More traffic, more fatal Texas crashes around Eagle Ford
Money, people and traffic keep rolling into McMullen County in South Texas. The county and about a dozen other counties surrounding it were not this active before the Eagle Ford Shale oil prospect opened a few years ago.
While the economic boost to local communities has been welcome, the rapid and heavy increase of commercial truck traffic has not. Residents say fatal trucking accidents have become frequent in places like Tilden, which used to average one deadly truck accident every year. The Texas Department of Transportation recorded four commercial vehicle accidents in McMullin County in 2008. Last year there were 46 accidents.
The latest crash involved two oil tanker trucks on Texas 16. One trucker was killed as the second rig plowed into his vehicle and touched off a fire. The 23-year-old driver who survived failed to yield.
State officials said most McMullen County commercial truck crashes happened because drivers failed to heed construction zone signs or drove without properly lit headlights. Tilden traffic has become so congested that walking is often a quicker form of transportation than driving. Several residents avoid becoming pedestrians, too, since the area offers no signals or crosswalks to regulate traffic.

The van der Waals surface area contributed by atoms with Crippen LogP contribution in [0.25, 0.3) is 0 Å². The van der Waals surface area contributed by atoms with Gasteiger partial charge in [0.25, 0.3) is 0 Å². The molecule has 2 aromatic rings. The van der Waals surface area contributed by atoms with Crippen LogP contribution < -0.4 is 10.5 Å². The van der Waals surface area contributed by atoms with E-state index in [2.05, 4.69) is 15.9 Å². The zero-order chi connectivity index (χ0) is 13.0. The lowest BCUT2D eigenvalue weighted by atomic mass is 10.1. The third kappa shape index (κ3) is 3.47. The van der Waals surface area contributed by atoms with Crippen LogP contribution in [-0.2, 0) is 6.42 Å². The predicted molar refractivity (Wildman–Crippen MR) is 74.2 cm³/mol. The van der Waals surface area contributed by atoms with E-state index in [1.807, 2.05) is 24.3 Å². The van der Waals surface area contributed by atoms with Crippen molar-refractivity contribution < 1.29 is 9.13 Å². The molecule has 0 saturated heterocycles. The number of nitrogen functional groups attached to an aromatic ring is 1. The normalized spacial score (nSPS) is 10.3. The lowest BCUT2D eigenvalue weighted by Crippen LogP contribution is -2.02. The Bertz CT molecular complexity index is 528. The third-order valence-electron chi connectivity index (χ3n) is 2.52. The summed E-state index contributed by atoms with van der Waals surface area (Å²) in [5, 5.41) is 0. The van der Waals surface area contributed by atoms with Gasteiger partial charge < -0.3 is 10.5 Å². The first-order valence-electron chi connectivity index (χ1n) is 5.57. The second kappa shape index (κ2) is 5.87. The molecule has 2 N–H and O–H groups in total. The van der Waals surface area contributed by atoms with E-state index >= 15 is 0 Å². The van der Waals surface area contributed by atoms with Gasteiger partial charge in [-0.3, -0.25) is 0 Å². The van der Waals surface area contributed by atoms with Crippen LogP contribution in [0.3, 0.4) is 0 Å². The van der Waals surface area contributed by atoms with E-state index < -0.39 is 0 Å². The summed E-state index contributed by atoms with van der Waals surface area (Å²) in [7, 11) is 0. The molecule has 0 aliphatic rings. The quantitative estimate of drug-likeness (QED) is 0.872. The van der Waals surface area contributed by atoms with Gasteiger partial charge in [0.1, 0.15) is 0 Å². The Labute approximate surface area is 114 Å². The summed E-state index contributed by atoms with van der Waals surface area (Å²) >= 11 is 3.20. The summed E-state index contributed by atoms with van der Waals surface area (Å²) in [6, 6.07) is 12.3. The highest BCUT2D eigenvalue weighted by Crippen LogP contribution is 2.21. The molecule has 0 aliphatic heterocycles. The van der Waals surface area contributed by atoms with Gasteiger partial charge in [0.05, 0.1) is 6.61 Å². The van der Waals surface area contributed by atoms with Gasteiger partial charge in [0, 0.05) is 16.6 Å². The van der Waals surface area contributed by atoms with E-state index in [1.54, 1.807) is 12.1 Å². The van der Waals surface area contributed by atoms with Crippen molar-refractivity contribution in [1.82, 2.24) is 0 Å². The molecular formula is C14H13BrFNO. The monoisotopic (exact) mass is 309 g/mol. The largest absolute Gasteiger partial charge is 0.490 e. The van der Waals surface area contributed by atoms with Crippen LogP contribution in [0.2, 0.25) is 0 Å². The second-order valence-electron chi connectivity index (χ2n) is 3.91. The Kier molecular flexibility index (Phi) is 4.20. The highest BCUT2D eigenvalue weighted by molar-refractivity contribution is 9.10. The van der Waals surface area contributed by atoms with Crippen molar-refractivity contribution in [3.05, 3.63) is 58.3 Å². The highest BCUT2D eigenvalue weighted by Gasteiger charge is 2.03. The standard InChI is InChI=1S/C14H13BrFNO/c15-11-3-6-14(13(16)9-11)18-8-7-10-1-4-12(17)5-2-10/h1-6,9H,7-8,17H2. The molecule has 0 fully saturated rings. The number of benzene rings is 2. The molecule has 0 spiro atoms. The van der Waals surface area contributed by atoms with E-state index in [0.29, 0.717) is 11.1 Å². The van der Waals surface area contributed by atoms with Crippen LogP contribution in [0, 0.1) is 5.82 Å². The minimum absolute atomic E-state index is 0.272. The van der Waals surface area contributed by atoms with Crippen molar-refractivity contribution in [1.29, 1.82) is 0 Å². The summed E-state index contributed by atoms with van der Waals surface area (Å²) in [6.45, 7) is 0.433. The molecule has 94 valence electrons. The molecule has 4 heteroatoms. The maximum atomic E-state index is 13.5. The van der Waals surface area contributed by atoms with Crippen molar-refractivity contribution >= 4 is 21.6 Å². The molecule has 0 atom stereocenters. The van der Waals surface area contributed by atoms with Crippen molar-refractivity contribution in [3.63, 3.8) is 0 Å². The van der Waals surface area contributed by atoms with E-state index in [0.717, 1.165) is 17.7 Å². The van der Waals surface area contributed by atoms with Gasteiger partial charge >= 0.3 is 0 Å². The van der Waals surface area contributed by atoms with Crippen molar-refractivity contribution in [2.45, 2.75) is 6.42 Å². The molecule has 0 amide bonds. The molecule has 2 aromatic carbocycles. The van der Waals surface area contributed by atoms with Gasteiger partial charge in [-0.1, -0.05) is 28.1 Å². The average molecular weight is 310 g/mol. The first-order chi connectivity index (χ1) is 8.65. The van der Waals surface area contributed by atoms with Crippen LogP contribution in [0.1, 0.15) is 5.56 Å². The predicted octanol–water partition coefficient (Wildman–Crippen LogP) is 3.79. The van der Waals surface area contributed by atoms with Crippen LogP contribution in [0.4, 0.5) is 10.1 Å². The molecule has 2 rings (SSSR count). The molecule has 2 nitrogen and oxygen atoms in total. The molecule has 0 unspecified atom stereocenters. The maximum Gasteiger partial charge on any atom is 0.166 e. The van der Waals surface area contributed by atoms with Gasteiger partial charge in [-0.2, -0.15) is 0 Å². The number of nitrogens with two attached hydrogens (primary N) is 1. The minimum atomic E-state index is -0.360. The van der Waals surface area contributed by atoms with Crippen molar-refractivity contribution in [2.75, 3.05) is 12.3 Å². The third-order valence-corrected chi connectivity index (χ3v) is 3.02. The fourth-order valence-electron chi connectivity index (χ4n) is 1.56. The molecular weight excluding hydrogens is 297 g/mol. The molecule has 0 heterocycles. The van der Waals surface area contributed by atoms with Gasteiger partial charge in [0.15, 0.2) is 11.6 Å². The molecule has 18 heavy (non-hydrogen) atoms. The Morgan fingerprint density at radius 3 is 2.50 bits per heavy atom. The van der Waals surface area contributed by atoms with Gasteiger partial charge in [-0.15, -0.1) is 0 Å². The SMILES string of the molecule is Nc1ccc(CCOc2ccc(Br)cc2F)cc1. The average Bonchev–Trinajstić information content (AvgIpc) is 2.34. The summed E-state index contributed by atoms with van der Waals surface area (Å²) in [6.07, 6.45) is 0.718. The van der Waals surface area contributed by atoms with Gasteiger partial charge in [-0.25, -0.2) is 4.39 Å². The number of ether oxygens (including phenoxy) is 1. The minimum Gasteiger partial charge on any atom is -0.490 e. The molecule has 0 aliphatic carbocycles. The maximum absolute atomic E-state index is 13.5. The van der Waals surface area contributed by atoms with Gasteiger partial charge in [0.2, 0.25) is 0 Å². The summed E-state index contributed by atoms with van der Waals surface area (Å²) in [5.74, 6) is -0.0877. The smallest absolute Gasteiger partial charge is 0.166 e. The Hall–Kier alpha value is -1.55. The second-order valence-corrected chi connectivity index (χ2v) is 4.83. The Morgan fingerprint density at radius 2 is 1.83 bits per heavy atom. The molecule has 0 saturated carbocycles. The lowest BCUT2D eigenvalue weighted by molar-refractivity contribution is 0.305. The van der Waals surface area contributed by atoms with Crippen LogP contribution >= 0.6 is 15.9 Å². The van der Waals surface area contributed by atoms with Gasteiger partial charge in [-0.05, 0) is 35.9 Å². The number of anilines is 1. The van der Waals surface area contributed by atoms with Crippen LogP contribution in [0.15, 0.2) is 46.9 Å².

Local worries are tempered by economic benefits the oil drilling companies have brought to the area. That doesn’t mean neighbors feel safe. One resident said poor traffic conditions forced her to stop taking her young child along on grocery shopping trips.
State officials and local home and business owners know a traffic problem exists and why accidents keep happening. All the new local revenue is apparently not going into the maintenance or improvement of roads.
How many of these accidents can be blamed solely on drivers? Should the oil companies or counties that benefit from Eagle Ford kick in to prevent more accidents, injuries and fatalities or take responsibility for the crashes? The victims of these accidents and families who lost loved ones on these roads would probably say “yes.”
Source: fuelfix.com, “Deadly crashes keep adding up as area sees more truck traffic,” Jennifer Hiller, Aug. 14, 2012